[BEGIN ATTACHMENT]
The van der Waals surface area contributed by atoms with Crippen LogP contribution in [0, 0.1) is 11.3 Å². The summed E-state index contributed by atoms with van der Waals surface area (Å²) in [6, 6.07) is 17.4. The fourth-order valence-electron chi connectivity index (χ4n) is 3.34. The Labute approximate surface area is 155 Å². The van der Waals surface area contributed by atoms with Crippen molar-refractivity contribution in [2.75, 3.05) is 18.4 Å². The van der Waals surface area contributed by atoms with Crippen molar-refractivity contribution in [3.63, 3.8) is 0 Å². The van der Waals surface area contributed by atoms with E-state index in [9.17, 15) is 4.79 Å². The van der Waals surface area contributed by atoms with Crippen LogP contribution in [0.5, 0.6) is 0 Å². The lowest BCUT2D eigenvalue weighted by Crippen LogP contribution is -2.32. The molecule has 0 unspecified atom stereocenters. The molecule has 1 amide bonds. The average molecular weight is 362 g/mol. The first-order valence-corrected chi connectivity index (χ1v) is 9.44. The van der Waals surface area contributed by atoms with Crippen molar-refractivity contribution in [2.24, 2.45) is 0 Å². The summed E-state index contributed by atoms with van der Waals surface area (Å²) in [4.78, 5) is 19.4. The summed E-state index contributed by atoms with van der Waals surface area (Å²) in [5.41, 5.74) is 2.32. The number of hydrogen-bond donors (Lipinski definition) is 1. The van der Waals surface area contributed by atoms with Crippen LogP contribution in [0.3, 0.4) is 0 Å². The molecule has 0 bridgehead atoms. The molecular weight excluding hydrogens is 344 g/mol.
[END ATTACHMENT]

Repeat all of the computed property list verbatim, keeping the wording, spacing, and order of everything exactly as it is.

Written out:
The van der Waals surface area contributed by atoms with Crippen LogP contribution in [0, 0.1) is 11.3 Å². The summed E-state index contributed by atoms with van der Waals surface area (Å²) in [6, 6.07) is 17.4. The fourth-order valence-electron chi connectivity index (χ4n) is 3.34. The Labute approximate surface area is 155 Å². The van der Waals surface area contributed by atoms with Crippen molar-refractivity contribution in [2.75, 3.05) is 18.4 Å². The van der Waals surface area contributed by atoms with Crippen molar-refractivity contribution in [3.63, 3.8) is 0 Å². The van der Waals surface area contributed by atoms with E-state index in [9.17, 15) is 4.79 Å². The van der Waals surface area contributed by atoms with Crippen LogP contribution in [0.5, 0.6) is 0 Å². The lowest BCUT2D eigenvalue weighted by Crippen LogP contribution is -2.32. The molecule has 0 unspecified atom stereocenters. The molecule has 1 amide bonds. The average molecular weight is 362 g/mol. The first-order valence-corrected chi connectivity index (χ1v) is 9.44. The van der Waals surface area contributed by atoms with Crippen molar-refractivity contribution in [2.24, 2.45) is 0 Å². The summed E-state index contributed by atoms with van der Waals surface area (Å²) in [4.78, 5) is 19.4. The summed E-state index contributed by atoms with van der Waals surface area (Å²) in [5.41, 5.74) is 2.32. The number of hydrogen-bond donors (Lipinski definition) is 1. The van der Waals surface area contributed by atoms with Crippen LogP contribution in [0.3, 0.4) is 0 Å². The molecule has 0 bridgehead atoms. The molecular weight excluding hydrogens is 344 g/mol.